The weather in England has been frightful, the country seems to be going to the proverbial dogs, and Brexit seems to be gathering a head of steam, but it has been a good week for my particular brand of schadenfreude. Let me count just four of the ways.
First, there were the troubles brought down upon the head of Mark Zuckerberg, and his brainchild, in the Cambridge Analytica scandal. Now, it is well known in my social circles that I am deeply prejudiced against Facebook, and I am happy to confirm the fact – but then what is schadenfreude if not discovering the perfect justification for such animus. I have never met Mr. Zuckerberg, or read his book, or seen the movie about his creation, so I have nothing in particular against Mr. Zuckerberg as a person. It is his invention I can’t stand. I hate it because it turns otherwise sane people mad, or at least reduces them to jabbering imbeciles. It adds nothing to the intellectual balance sheet of our existence. It is for most users the electronic equivalent of two neighbours swapping everyday platitudes over the garden fence. Imbecile may be a strong word to use about people engaging in what they would call a perfectly harmless form of entertainment, but how dumb does one have to be not to grasp that Mr. Zuckerberg & Co., who now run an enterprise worth countless of billions of dollars, do not provide this latter-day chewing gum for the mind (a phrase first used about television) for philanthropic or idealistic reasons but for profit. And very profitable it is, too, since the people who use it are also providing the raw material. There is nothing wrong with profit, mind, but when it derives from conning hundreds of millions of gullible people, many of them only functionally literate, let alone illicitly supplying political operators with data for purposes that may be sinister, a company’s success begins to pall. And Facebook in Britain pays nowhere near enough in tax.
Then, after the Facebook scandal, the amazing, ubiquitous and unstoppable Amazon – not the river but the corporate invention of the unctuous Jeff Bezos – found itself on the receiving end of Donald Trump’s scorn for not paying enough tax. Now, I would normally be sight unseen on the side of anyone in an argument with Mr. Trump, but I am happy to make an exception for Bezos. His company destroys retail business by the thousands every week. It may do so because it is effective, but it also does so by exploiting its employees, most of whom earn wages barely above the statutory minimum, and few of whom enjoy any kind of benefits or pensions. I must confess, without further ado, that my wife and I have from time to time, if shamefacedly, availed ourselves of the services provided by Amazon. I will even admit that we find the service excellent. But we use Amazon only after all other options have been exhausted. I think it may be time to start looking a little harder for those alternatives.
Another corporate giant that fell by the wayside, actually plunged over a cliff, was Toys R Us. Having failed to find a white knight to take over the operation of its hundreds of stores in Britain, it went into administration. You may protest that the company was merely a respectable retailer of toys. I would respond by claiming that its pricing was predatory, among a number of other sharp practices, and that like most big American chains, it wiped out local rivals. That may be a fact of business life, but then I remind myself that the company came to prominence peddling the kind of short-lived, readily disposable plastic playthings, that pollute the planet. If this attitude sounds somewhat extreme, I make no apology, because the world is awash in plastic, on sea and land, and time is running out to avert real disasters. It is time to protest by not buying the stuff unless there is no other choice. There is a choice and it is degradable. It is called wood.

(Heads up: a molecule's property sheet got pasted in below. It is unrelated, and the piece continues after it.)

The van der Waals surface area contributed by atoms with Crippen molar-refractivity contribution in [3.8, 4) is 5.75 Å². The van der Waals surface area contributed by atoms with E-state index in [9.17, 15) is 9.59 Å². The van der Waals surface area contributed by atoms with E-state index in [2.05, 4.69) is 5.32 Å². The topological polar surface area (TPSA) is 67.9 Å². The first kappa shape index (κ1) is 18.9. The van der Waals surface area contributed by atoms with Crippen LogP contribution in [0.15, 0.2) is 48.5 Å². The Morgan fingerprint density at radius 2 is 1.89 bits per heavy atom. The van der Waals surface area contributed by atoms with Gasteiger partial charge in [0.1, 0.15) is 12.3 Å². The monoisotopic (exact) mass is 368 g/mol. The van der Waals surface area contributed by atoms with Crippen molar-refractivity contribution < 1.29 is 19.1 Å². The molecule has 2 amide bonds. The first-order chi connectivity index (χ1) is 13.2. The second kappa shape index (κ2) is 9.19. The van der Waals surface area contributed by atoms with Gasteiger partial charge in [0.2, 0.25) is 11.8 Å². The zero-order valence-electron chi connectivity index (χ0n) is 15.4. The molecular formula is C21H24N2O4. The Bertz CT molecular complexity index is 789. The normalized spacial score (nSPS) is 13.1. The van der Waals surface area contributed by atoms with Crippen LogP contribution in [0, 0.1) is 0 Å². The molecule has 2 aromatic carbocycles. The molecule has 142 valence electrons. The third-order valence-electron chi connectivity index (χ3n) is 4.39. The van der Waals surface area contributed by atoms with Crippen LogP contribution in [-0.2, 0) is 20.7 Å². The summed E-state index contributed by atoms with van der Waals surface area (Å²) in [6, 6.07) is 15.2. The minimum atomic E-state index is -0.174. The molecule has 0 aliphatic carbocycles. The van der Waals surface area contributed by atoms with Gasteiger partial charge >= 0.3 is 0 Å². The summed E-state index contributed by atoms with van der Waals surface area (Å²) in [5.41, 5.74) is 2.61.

The final chortle of the week I happily reserve for Australian cricket, or at least for the misfortunes of some of its star practitioners, who have dominated the news pages for several days, sometimes in tears. I have written about the matter (at what some readers thought was inordinate length) but I did not in previous articles, so much as hint that I enjoyed the spectacle. But I can now come out and say what I really think: it has been, for this writer, and I suspect for a great many cricket-lovers, a come-uppance that was long overdue. Australian ‘sledging’ – or, as an Australian captain once called it, ‘mind disintegration’ – has been going on for some time, travelling at a steady pace from humorous banter towards personal insult – and even beyond that. Other cricketing countries have worked at becoming just as competent in the game’s black arts, but that only goes to show that imitation can also be the lowest form of flattery. The fact is, sledging was something that Australia’s cricketers invented, worked hard to perfect, and came to dominate. When mere boorish behaviour lost its effectiveness as a tactical weapon, the search was on for something more potent. Ball-tampering, as old as cricket itself, made a comeback. One now has to ask, if tampering in turn becomes redundant, what might come next? Something, but I will probably be on Facebook when that day comes.
These are just a selection of my pet hates. There are plenty more where they came from.
Yes, I know the world has more profound issues to confront than greedy geeks and cheating Aussies, but since nobody seems close to resolving the big disasters, some of us must be content to take refuge in minor triumphs.